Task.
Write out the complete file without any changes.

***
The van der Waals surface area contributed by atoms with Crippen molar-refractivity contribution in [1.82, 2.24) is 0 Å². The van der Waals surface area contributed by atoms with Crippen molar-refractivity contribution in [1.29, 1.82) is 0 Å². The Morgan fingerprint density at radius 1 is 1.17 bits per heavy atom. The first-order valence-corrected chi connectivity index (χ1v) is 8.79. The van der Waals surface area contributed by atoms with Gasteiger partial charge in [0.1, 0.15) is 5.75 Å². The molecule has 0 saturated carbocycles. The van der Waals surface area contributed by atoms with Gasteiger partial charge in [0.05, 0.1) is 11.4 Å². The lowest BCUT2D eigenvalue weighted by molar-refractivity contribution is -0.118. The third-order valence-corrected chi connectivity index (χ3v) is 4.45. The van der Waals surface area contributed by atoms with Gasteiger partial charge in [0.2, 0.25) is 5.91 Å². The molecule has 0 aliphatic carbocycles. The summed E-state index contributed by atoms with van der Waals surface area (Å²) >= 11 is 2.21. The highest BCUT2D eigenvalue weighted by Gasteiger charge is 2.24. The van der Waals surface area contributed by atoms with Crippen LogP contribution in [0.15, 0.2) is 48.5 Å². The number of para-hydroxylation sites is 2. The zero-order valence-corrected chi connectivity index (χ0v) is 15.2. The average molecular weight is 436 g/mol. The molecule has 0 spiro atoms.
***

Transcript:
The van der Waals surface area contributed by atoms with Crippen molar-refractivity contribution in [1.82, 2.24) is 0 Å². The van der Waals surface area contributed by atoms with Crippen molar-refractivity contribution in [1.29, 1.82) is 0 Å². The Morgan fingerprint density at radius 1 is 1.17 bits per heavy atom. The first-order valence-corrected chi connectivity index (χ1v) is 8.79. The van der Waals surface area contributed by atoms with Gasteiger partial charge in [0.1, 0.15) is 5.75 Å². The molecule has 0 saturated carbocycles. The van der Waals surface area contributed by atoms with Gasteiger partial charge in [0.05, 0.1) is 11.4 Å². The lowest BCUT2D eigenvalue weighted by molar-refractivity contribution is -0.118. The third-order valence-corrected chi connectivity index (χ3v) is 4.45. The van der Waals surface area contributed by atoms with Gasteiger partial charge in [0.2, 0.25) is 5.91 Å². The molecule has 0 aliphatic carbocycles. The summed E-state index contributed by atoms with van der Waals surface area (Å²) >= 11 is 2.21. The highest BCUT2D eigenvalue weighted by Gasteiger charge is 2.24. The van der Waals surface area contributed by atoms with Crippen LogP contribution in [0.15, 0.2) is 48.5 Å². The number of para-hydroxylation sites is 2. The zero-order valence-corrected chi connectivity index (χ0v) is 15.2. The average molecular weight is 436 g/mol. The molecule has 0 spiro atoms.